This phenomenon back home in the States varies. The lower the class of the clientele, public, or local user base, the less privacy there will be. There is no practical or benevolent utility to the wide spaces except to deny privacy in the bathroom. The ADA has no standards for clearance under a door to a toilet, although the space under a door is generally just enough to see feet in non-security-theater countries.
Doors with wide hinges and that "hang away" from the frame are actually more expensive and difficult to maintain, and are sold featuring their viewable apertures on each side (hinge- and latch-side pillaster clearances). These are often sold internationally as 'US style'. Americans (especially the more conservative or deprived segments of the herd) are a fearful, often oppressive lot, as most well know. Nothing illustrates this more than the small touches added to everything that bespeak their fears of 'someone might get away with something I disapprove of'.
As an architect, I can tell you that the only purposes in these gaps is to discourage comfort, satisfy resentment at the requirement to provide minimum facilities on the part of public accomodation locale business operators and conservative lawmakers, enable dehumanization and humiliate the lower classes. It is the same reason that US transit stops are often not weather-safe and have discomfort in mind (under the aegis of preventing homeless 'camping', and thereby non-participation in rent regimes). It is the same reasoning underlying the use of inordinate amounts of privacy invasion for basic interaction with any institution at the middle class level or below: frivolous and pointless oppressiveness and an ever-present precarity to keep people in line.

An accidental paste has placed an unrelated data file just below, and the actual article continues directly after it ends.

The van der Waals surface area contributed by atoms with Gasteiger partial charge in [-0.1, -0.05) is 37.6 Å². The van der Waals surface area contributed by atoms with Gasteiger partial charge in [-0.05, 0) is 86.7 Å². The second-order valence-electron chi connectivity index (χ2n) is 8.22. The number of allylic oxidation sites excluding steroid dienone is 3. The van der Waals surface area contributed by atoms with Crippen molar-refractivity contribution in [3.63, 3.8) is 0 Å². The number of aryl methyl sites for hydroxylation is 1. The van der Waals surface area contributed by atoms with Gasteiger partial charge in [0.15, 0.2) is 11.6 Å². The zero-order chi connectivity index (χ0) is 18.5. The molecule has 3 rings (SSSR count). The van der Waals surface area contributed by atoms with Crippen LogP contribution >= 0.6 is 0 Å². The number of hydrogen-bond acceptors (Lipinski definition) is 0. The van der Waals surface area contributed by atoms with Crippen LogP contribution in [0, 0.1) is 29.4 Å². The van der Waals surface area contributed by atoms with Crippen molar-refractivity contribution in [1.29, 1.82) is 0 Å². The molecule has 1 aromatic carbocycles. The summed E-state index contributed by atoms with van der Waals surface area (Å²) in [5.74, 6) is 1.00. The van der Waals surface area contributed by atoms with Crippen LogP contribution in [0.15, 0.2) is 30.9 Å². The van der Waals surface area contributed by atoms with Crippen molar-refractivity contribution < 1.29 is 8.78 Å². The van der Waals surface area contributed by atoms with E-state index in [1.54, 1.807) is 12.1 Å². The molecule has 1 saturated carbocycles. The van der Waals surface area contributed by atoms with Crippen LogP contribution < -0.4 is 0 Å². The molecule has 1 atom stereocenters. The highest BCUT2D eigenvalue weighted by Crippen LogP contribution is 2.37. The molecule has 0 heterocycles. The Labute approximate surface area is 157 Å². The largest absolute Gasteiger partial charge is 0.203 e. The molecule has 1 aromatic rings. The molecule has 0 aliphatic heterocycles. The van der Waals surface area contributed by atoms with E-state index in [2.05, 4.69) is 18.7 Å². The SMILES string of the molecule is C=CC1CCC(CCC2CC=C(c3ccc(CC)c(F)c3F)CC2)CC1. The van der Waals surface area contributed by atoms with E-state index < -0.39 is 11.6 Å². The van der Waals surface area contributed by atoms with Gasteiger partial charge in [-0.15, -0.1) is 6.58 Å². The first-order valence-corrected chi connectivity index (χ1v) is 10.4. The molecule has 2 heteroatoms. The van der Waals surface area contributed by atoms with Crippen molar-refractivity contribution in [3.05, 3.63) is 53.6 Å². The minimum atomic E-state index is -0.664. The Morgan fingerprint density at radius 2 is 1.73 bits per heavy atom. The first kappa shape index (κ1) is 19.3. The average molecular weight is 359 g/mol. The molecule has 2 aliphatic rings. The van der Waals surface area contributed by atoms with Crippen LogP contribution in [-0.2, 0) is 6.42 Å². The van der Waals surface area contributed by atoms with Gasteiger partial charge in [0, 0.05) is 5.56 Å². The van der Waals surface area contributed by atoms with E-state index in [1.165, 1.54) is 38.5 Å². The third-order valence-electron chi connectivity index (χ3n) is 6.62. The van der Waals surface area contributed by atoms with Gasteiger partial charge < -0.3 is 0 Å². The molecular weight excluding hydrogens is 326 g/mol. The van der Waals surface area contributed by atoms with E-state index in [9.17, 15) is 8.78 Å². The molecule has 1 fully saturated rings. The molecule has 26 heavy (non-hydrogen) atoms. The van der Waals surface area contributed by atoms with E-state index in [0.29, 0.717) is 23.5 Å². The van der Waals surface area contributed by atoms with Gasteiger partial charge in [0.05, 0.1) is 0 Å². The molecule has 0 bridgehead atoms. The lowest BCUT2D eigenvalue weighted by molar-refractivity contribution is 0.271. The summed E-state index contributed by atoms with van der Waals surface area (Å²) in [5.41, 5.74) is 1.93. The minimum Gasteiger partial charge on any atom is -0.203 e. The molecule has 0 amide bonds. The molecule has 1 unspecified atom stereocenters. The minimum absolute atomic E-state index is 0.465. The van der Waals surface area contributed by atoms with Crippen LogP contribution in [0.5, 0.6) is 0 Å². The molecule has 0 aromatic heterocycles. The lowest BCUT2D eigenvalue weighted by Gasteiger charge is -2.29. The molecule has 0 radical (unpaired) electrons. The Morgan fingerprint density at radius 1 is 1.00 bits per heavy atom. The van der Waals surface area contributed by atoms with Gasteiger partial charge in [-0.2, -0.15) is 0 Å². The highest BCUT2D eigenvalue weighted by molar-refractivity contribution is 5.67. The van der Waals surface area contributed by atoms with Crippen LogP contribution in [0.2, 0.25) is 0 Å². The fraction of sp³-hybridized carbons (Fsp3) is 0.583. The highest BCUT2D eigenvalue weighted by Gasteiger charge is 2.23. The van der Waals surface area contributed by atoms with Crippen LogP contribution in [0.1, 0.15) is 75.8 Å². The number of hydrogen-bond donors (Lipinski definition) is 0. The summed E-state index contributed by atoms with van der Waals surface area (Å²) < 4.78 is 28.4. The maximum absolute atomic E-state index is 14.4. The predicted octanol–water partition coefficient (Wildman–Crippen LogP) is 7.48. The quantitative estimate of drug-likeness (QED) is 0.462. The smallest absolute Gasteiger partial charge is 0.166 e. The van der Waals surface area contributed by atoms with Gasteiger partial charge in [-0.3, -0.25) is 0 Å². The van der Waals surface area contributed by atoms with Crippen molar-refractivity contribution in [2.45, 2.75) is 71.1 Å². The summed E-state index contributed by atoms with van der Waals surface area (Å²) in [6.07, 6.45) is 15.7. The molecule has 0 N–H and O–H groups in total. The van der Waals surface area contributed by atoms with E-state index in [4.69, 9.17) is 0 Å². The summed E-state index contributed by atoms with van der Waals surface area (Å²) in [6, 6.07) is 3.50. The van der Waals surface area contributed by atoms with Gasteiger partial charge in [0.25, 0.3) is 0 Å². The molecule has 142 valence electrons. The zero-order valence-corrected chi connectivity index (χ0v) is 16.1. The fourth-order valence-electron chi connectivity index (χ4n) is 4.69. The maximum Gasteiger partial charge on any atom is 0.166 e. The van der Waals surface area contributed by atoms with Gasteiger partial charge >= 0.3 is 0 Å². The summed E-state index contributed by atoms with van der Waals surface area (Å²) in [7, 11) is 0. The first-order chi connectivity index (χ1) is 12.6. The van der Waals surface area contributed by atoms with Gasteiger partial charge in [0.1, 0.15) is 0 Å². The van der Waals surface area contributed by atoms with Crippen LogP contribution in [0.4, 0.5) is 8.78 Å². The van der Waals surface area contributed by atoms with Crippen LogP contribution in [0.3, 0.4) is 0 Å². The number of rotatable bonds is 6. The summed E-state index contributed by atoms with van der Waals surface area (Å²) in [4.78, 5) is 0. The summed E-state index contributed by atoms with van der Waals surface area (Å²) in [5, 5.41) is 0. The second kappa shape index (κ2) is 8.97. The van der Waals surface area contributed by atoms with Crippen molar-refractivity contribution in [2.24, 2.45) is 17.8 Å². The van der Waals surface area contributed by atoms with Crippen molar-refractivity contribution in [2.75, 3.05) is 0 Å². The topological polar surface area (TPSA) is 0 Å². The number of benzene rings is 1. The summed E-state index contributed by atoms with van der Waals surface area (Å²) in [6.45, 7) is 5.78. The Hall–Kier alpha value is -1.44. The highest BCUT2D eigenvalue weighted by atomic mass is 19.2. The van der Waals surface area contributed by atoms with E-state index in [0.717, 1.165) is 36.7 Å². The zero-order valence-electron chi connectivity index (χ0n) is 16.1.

If one goes to or frequents reservation-limited municipal golf courses; country clubs; higher-tier restaurants, hotels, their associated cocktail lounges; and facilities in more homogeneous areas, these little touches disappear. A public park in the same city will have no doors on the stalls in the 'poor' part of town, not to mention likely prison-style fixtures for toilet paper (if any is on offer) and will generally lack sanitary supplies. However, in the richer part of town, a similar park (in addition to newer, better children's play equipment and sports facilities, as well as maintained landscaping), will have full privacy in well-lit, meticulously maintained restrooms with modern equipment and special touches (clean baby changing stations with filled wipe dispensers, heated water as well as the standard cold, and paper towels and toilet paper, present and of good quality).
Any other offers of explanation, really, are delusions. Americans blend classism with bitter, petty security-theater antics to keep the labor class on their knees.